14 Jul 2021
It's always rewarding to see our Experiments projects taking on a life of their own. Two years on from the original Hope Spots concept and the prototype mapping we commissioned from Geofutures in the Bristol and Bath greenbelt, the concept is being developed and adapted for food growing in Lancaster.
This guest blog from Rachel Marshall of Lancaster University explains what they are doing.
The Rurban Hope Spots project
Imagine walking down your street in autumn and being able to pick apples and plums from a small community orchard or buy tomatoes from a newly established market garden on the edge of the city. Imagine you’re someone who is trying to set up their own growing business, or a group of people who don’t have outside space at home and instead want to set up a community garden.
Barriers to local food growing
Across the UK there are increasing numbers of people and communities who want to grow food – some just for pleasure, some a means to live more healthily and sustainably and some simply to create better places to live and work.
However, one of the biggest barriers facing any of these possibilities is access to land. In fact, in many cases the challenge starts with a lack of data and mapping on what land is available, appropriate and even who it is owned by. Even when data about these matters is accessible, how might communities best use it to map their locality in ways that open up opportunities for food production?
Using data to identify land for food growing
The Rurban Hope Spots project looks to develop a transferable approach for applying datasets in ways that enable the identification of land and spaces for food growing. It is based on an original idea from the Experiments Team at Friends of the Earth England Wales and Northern Ireland which identified ‘Hope Spots’ based on data that could be flexed to reflect different criteria for natural regeneration or social amenity. Building on this approach we are using Lancaster District as a test bed for examining what data is needed to inform the process of identifying land for food projects and businesses – places that would be good for food growing, good for people, good for ecosystems and good for business - whilst also testing the reality of accessing land identified.
Using data from the Rurban project, and from project partners, we will incorporate aspects that need to be considered to identify land suitable for food growing. This includes physical aspects such as slope, aspect and altitude, as well as factors like flood risk, contamination and soil quality.
A range of food-growing projects
Within the methodology we aim to account for the different needs of a range of growing projects-from community spaces to commercial small-scale plots. For instance, the location of community projects might be configured around existing access to green space or growing areas, whilst factors such as water supply and access to markets might be key for small businesses. In early autumn we’ll be consulting with representatives from these communities to better understand how to constrain the models for their needs.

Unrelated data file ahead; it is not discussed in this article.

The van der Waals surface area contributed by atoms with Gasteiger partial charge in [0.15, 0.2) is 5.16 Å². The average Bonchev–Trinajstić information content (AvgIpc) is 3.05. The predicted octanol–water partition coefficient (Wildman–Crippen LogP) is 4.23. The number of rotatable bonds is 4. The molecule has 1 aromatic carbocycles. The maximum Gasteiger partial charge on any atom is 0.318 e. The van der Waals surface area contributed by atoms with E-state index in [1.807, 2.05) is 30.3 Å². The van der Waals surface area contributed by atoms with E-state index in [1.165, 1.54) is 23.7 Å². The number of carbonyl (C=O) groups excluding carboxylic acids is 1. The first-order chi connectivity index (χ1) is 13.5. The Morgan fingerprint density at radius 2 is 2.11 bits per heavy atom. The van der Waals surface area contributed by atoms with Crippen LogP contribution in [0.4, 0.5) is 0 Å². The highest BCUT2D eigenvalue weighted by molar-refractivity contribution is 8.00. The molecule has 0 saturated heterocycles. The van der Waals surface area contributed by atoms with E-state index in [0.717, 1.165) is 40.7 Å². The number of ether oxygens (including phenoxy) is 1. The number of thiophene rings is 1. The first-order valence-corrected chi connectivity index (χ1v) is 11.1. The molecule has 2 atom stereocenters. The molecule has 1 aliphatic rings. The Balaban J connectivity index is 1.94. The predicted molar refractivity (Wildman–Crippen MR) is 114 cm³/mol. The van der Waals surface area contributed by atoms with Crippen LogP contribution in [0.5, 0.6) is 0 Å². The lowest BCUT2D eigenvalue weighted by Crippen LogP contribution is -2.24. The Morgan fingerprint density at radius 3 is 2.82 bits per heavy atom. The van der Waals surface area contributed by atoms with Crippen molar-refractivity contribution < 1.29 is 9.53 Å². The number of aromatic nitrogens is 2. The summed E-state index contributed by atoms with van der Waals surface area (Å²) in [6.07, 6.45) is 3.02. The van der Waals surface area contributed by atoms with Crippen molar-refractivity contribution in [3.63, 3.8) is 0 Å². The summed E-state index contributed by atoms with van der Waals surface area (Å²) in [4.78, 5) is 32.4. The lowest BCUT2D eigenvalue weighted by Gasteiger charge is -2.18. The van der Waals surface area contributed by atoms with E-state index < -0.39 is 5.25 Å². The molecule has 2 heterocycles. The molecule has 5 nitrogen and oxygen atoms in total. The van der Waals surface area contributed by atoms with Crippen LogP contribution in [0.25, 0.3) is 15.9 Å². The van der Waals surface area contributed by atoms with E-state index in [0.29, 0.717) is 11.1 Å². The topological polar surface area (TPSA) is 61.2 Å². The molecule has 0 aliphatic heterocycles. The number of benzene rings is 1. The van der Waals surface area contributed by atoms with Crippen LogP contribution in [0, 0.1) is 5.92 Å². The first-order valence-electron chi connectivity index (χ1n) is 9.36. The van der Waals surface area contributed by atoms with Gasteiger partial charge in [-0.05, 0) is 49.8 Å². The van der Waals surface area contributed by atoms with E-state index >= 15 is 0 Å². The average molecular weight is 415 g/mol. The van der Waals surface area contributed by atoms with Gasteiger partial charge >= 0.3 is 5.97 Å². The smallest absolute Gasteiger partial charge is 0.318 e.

The biggest challenge is likely to be around accessing data on land ownership and legal status. Land ownership within the UK is notoriously opaque. Access to data via the Land Registry can be expensive and even then there are many parcels of land that are not listed.
As part of the project, we’ve committed to delivering a land audit to support the work of North Lancashire’s Food Partnership- FoodFutures. In this we’ll identify potential sites for food growing and we’ll dig into the legalities and practicalities of accessing these sites. Throughout this process we’ll be capturing our learnings to share with other communities across the UK looking to access land in their locality.
Sharing learning and methodology
The overarching aim of the project will be to provide a transferable methodology that better enables the potential of land for food growing to be characterised and visualised. A central theme to this work will be to explore how we can use and visualise information effectively to better bridge the gap between data and action. What features or aspects within the huge quantities of data collected currently are most useful for shaping the future of our places and our communities engagement with that- and what is missing?
Rurban Hope Spots is a collaborative project between Lancaster University (The Future Places Centre and Centre for Global Eco-Innovation), Friends of the Earth experiments team, North Lancashire FoodFutures, Lancaster City Council and the Urban Agriculture Consortium. It is jointly funded by the Future Places Centre and the ESRC Impact Acceleration Account at Lancaster University.
If you would like to know more about Friends of the Earth’s work on Hope Spots and woodland opportunity mapping, please see our website here or get in touch.